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Wednesday, March 07, 2007

A walk down Fleet Street

Due to a slightly delayed meeting in London I had a chance to take a walk down Farringdon Road and Fleet Street. This won't be of any great interest to most people but I promised my good friend John over in Canada that, next time I got the chance, I'd take a camera to show him some of the sights.

The classic image of Fleet Street is probably something like the above, full of horse-drawn carts and thrumming with activity. Well, it's the same today, minus the horses, although the traffic hardly moves any faster than it did 110 years ago.

Pausing briefly to take a look at our map...

... we start our journey at Farringdon Station (top centre). This first shot is looking down Farringdon Road towards Holborn Viaduct...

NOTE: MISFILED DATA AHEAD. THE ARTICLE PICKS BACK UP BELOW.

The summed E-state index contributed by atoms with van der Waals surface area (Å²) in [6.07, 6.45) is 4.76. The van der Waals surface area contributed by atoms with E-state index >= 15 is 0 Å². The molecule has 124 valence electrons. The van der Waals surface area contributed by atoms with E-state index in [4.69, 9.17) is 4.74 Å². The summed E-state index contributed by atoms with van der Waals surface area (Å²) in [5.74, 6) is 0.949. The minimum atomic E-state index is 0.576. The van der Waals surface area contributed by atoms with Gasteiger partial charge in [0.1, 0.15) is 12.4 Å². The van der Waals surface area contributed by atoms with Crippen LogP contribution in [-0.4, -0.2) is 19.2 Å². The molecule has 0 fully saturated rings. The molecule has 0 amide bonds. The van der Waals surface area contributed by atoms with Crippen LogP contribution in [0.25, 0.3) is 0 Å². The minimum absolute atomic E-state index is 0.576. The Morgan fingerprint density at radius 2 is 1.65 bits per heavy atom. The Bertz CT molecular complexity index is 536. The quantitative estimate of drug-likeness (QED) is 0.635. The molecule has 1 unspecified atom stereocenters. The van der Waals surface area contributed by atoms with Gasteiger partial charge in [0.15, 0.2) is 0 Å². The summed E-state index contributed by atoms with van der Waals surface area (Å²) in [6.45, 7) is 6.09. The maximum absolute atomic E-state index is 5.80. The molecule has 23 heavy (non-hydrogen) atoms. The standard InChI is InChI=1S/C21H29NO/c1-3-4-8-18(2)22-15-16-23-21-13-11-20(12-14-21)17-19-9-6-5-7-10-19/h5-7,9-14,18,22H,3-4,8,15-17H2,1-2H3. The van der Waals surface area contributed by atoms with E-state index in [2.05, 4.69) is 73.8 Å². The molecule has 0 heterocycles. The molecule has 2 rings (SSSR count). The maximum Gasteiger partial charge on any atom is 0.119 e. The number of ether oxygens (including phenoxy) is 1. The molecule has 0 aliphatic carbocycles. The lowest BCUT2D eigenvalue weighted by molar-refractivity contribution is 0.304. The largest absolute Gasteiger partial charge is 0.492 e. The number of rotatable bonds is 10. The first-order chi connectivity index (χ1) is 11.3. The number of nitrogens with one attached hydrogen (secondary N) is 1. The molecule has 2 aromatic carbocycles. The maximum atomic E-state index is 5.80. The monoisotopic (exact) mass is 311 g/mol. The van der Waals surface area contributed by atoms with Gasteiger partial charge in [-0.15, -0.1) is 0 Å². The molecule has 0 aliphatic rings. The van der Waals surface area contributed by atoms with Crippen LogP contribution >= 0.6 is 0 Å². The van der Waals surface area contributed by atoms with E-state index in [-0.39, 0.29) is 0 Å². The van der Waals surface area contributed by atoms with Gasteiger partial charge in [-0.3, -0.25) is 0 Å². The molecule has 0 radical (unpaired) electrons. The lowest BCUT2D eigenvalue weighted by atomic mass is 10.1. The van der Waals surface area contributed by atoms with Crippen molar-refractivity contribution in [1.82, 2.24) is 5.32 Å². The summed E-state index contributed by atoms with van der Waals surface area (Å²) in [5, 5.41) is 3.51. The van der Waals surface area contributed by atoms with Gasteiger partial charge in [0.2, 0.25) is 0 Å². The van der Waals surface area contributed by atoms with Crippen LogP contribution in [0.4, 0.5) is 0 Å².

... which is the bright red bridge seen more clearly in the following photo.

My main reason for starting in Farringdon Road (apart from the fact that that's where the underground station is) is to visit Fleetway House...

... which, sadly, looks nothing like it used to. This is where all those comics from the 1920s through to the 1960s were produced. Compare and contrast the original building...

... with the building that is now on the site...

Rather sad, really. However, to the left of both the pictures above, you can see the edge of no. 26 which is still almost identical to the upper photo, which was, I believe, taken in the mid-1920s.